Ever since his first directorial effort – 2005’s The 40 Year-Old Virgin – turned Steve Carrell into a leading man, comedy empresario Judd Apatow has specialised in creating stars. He has since given plum roles to the likes of Seth Rogen and Amy Schumer, while kickstarting the careers of Jason Segel, Jonah Hill and Lena Dunham. In The King of Staten Island, Apatow’s latest muse is the much-maligned Pete Davidson, the Saturday Night Live comic who became better known as the schlubby boyfriend of one of the world’s biggest popstars.
The truth is, Davidson’s story is far more interesting than the tabloid chatter surrounding him, and Apatow plucks from Davidson’s family history and very public struggles with mental health to craft a narrative that blends fact with fiction. It’s well known that Davidson lost his father, a New York City firefighter, on duty on 9/11 and he pulls from that experience here as Scott, a listless twentysomething who lost his firefighter father at a young age and is still feeling the effects.
While his younger sister (Maude Apatow) is moving on to college, Scott remains in a state of arrested development. Crippled by depression, attention deficit disorder and low self-esteem, his career as a tattoo artist is so far limited to dodgy scrawlings on his reluctant stoner buddies and he’s unable to commit to childhood friend Kelsey (Bel Powley), who wants to take their secret hookups to the next level. His mother Margie (Marisa Tomei) has put her life on hold too, but when sparks fly with Ray (Bill Burr), another firefighter, Margie and Scott both have to face up to some life changes.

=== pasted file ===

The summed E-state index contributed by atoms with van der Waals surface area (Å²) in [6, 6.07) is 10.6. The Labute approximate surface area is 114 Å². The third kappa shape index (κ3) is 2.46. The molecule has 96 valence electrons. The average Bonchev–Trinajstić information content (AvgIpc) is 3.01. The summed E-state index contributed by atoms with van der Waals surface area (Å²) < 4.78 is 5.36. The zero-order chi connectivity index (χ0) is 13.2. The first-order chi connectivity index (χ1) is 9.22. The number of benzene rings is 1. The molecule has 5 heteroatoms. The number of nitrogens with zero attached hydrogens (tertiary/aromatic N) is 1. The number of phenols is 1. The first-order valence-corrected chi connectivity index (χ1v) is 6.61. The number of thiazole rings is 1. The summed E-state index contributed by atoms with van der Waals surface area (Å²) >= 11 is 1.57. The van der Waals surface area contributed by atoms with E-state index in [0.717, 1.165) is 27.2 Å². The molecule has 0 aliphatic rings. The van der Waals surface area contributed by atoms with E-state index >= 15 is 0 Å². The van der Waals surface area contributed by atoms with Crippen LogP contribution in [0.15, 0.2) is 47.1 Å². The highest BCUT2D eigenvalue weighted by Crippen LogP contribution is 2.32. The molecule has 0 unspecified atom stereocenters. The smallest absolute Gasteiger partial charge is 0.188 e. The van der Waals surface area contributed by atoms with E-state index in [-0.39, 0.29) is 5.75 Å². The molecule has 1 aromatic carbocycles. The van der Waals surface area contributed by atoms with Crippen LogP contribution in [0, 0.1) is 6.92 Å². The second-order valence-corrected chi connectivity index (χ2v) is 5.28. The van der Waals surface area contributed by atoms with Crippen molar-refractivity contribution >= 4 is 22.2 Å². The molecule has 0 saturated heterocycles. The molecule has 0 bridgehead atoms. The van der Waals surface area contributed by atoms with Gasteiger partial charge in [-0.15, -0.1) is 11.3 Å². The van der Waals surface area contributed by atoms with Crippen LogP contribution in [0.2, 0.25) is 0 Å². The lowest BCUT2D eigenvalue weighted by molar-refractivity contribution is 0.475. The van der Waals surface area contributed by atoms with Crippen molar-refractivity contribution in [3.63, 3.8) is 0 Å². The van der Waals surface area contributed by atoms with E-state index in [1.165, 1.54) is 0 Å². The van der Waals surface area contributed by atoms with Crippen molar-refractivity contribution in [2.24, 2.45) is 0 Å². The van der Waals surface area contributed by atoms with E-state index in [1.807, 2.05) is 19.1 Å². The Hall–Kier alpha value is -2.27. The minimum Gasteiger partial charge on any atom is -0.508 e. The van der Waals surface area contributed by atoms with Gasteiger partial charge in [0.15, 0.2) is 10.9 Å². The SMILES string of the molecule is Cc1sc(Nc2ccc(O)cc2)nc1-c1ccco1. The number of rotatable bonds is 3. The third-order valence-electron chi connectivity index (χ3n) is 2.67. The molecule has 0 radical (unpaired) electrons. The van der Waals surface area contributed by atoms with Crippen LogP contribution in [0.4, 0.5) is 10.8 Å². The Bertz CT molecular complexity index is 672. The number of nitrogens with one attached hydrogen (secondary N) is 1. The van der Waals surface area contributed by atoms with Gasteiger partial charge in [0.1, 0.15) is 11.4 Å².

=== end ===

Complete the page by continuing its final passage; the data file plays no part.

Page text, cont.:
Charting a disaffected man-child’s transition into adulthood and responsibility is par for the course for Apatow and all the familiar touchstones are here. The dialogue has the improvised vibe we’re accustomed to from his films, and there are copious scenes of Scott and his buddies trading stoned witticisms, but tonally the film feels dialled back. Apatow has been venturing more into melancholy with each film and The King of Staten Island feels like the natural progression of that; the laughs are less riotous, instead imbued with truth and a little pain. It’s a perfect fit for Davidson who proves to be a compelling screen presence. All hangdog angst and wry observations, he manages to smoothly transplant the material from his stand-up act naturally into the film and make it feel like a guy just talking, rather than a five minute Comedy Cellar set dumped in the middle of a film.
Davidson is at his best when he shares the screen with fellow comedian Burr, and it’s their clash that provides the meat of the story in the back half of the film. Scott has obvious reservations about his mother dating another fireman, and Ray’s history of gambling and anger management issues doesn’t help. But as Scott inevitably gets involved with Ray’s firehouse – where he meets some of his father’s former colleagues, including a nicely avuncular Steve Buscemi – their relationship helps Scott build a better picture of his father and begin to find some kind of closure.
The film naturally takes a while to get to that point – another Apatow standard – but when it does, this is some of the most touching material of the director’s career. While his earlier efforts have certainly been funnier, The King of Staten Island is a mature and heartfelt observation of grief, and a well observed character study that provides the perfect vehicle for Davidson’s complicated backstory and surprisingly endearing persona.